Photolithography on chips < 5mm * 5mm

Users working with chips will use the following tools to perform the photoligraphy steps:

  1. Photoresist coating: Sawatec SM-200 manual spin-coating equipment in Zone 13.
  2. Photoresist exposure: Heidelberg Instruments MLA-150 direct laser writing equipment in Zone 16.
  3. Photoresist development: Arias base wet bench in Zone 13.

On these equipment, small substrates can be handled directly as a chip or glued on a 100mm silicon carrier wafer using the QuickStick 135 temporary wax for easier manipulation and compatibility with other microfabrication equipment (etching and thin film deposition tools).

Nonethless there are technical limitations with the tool operation and capabilities that limits the size to a minimum. These limitations are detailed in the gallery below.

! The minimum sample size that can be used on the photolithography equipment without additional precautions is 5mm * 5mm !

Using samples with dimensions less than 5mm * 5mm, you will not be able to obtain stable and reproducible exposure results, you may damage your samples and, worse, you may damage the CMi processing equipment, resulting in several costly hours of downtime for repair and calibration.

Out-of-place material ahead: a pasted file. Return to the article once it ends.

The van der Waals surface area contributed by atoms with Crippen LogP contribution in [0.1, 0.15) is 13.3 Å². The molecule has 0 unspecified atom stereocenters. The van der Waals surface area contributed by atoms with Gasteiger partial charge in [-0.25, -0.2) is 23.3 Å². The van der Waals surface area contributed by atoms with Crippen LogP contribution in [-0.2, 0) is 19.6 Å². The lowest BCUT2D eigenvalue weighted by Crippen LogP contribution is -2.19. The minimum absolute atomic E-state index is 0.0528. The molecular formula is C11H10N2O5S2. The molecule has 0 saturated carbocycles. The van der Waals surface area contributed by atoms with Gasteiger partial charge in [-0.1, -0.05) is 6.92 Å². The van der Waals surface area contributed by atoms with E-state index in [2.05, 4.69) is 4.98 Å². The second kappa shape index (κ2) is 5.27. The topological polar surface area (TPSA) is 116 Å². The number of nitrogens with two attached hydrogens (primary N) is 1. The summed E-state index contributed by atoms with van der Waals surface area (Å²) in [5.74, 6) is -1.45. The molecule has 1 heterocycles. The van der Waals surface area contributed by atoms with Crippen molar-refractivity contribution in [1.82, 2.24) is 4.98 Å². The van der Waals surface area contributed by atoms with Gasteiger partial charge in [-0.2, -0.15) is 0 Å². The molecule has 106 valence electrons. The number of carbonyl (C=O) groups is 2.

Acceptable work-around solutions fo chips < 5mm * 5mm

In the case where the users strictly have no choice but to use samples with dimensions less than 5mm * 5mm, then the following two options should be considered:

  • Using a 100m silicon wafer with pockets to fit in small samples.
  • Using a 100m silicon wafer as a carrier for several packed samples covering an area > 5mm * 5mm.

! Please note that the use of samples with dimensions less than 5mm * 5mm should  be imperatively communicated to the CMi staff by sending an update of the user’s active process flows to [email protected] !

! In addition, the first use of the work-around solutions on the photolithography equipment should be done with the CMi staff assistance as some additionnal precautions or options might be necessary to achieve good results and guarantee the safe operation of the tool !

Solution 1: Fabrication of a silicon wafer with pockets

A thick silicon wafer can be patterned by standard photolithography using a thick photoresist such as AZ-10XT 60, or, alternatively, with a SiO2 hardmask, and further etched into silicon using deep RIE etching (Bosch process) to create pockets slightly larger than the sample dimension (by a few hundreds of microns). Users should try to match the depth of the pockets with the thickness of the sample as accurately as possible.

Multiple pockets can be created on a single wafer to fit several samples that will be exposed one after the other on the MLA 150 direct laser writer.

The same strategy can also be used to expose with a mask-aligner but with only one pocket located at the exact center of the wafer.

Solution 2: Using a silicon carrier wafer with closely-packed small samples

A standard silicon wafer can be used as a carrier for several of the user’s chips (instead of one). Samples (production or dummy) with matching thickness should be placed and glued (with QS 135) closed to each other in a fine arrangment so that the overall surface is flat over a distance of more than 5mm * 5mm.

This approach is easier to implement than solution 1 but the PR coating quality will be significantly worse and there are more risk to damage the samples.